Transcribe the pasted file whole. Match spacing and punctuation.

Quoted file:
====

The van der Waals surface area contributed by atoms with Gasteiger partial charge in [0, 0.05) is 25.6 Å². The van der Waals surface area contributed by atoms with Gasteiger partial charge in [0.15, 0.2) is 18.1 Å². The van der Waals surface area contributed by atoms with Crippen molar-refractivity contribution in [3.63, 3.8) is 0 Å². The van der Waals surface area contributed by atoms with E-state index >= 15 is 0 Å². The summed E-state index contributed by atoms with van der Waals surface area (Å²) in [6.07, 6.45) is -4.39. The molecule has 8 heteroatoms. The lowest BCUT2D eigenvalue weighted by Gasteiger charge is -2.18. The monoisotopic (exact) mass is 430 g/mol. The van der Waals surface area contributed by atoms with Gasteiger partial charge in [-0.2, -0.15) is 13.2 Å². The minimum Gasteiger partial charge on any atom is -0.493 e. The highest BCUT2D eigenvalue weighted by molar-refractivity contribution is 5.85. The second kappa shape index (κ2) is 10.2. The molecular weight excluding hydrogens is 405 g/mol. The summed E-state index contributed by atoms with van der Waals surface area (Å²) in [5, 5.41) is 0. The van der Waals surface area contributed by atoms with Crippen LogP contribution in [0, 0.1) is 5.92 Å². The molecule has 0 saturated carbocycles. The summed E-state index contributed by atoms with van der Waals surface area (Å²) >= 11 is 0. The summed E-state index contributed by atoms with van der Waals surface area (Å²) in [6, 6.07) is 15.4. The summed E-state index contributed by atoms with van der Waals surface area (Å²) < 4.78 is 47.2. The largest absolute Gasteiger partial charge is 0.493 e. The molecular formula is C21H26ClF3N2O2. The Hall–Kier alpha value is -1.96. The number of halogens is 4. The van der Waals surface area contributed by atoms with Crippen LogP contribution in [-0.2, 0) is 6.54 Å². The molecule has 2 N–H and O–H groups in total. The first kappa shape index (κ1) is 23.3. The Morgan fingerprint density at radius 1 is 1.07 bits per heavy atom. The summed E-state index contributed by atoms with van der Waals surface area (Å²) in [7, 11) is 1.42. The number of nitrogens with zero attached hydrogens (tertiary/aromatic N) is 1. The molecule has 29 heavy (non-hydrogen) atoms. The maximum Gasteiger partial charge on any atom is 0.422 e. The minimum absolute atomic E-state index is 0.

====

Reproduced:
The van der Waals surface area contributed by atoms with Gasteiger partial charge in [0, 0.05) is 25.6 Å². The van der Waals surface area contributed by atoms with Gasteiger partial charge in [0.15, 0.2) is 18.1 Å². The van der Waals surface area contributed by atoms with Crippen molar-refractivity contribution in [3.63, 3.8) is 0 Å². The van der Waals surface area contributed by atoms with E-state index >= 15 is 0 Å². The summed E-state index contributed by atoms with van der Waals surface area (Å²) in [6.07, 6.45) is -4.39. The molecule has 8 heteroatoms. The lowest BCUT2D eigenvalue weighted by Gasteiger charge is -2.18. The monoisotopic (exact) mass is 430 g/mol. The van der Waals surface area contributed by atoms with Gasteiger partial charge in [-0.2, -0.15) is 13.2 Å². The minimum Gasteiger partial charge on any atom is -0.493 e. The highest BCUT2D eigenvalue weighted by molar-refractivity contribution is 5.85. The second kappa shape index (κ2) is 10.2. The molecular weight excluding hydrogens is 405 g/mol. The summed E-state index contributed by atoms with van der Waals surface area (Å²) in [5, 5.41) is 0. The van der Waals surface area contributed by atoms with Crippen LogP contribution in [0, 0.1) is 5.92 Å². The molecule has 0 saturated carbocycles. The summed E-state index contributed by atoms with van der Waals surface area (Å²) >= 11 is 0. The summed E-state index contributed by atoms with van der Waals surface area (Å²) in [6, 6.07) is 15.4. The summed E-state index contributed by atoms with van der Waals surface area (Å²) < 4.78 is 47.2. The largest absolute Gasteiger partial charge is 0.493 e. The molecular formula is C21H26ClF3N2O2. The Hall–Kier alpha value is -1.96. The number of halogens is 4. The van der Waals surface area contributed by atoms with Crippen LogP contribution in [-0.2, 0) is 6.54 Å². The molecule has 2 N–H and O–H groups in total. The first kappa shape index (κ1) is 23.3. The Morgan fingerprint density at radius 1 is 1.07 bits per heavy atom. The summed E-state index contributed by atoms with van der Waals surface area (Å²) in [7, 11) is 1.42. The number of nitrogens with zero attached hydrogens (tertiary/aromatic N) is 1. The molecule has 29 heavy (non-hydrogen) atoms. The maximum Gasteiger partial charge on any atom is 0.422 e. The minimum absolute atomic E-state index is 0.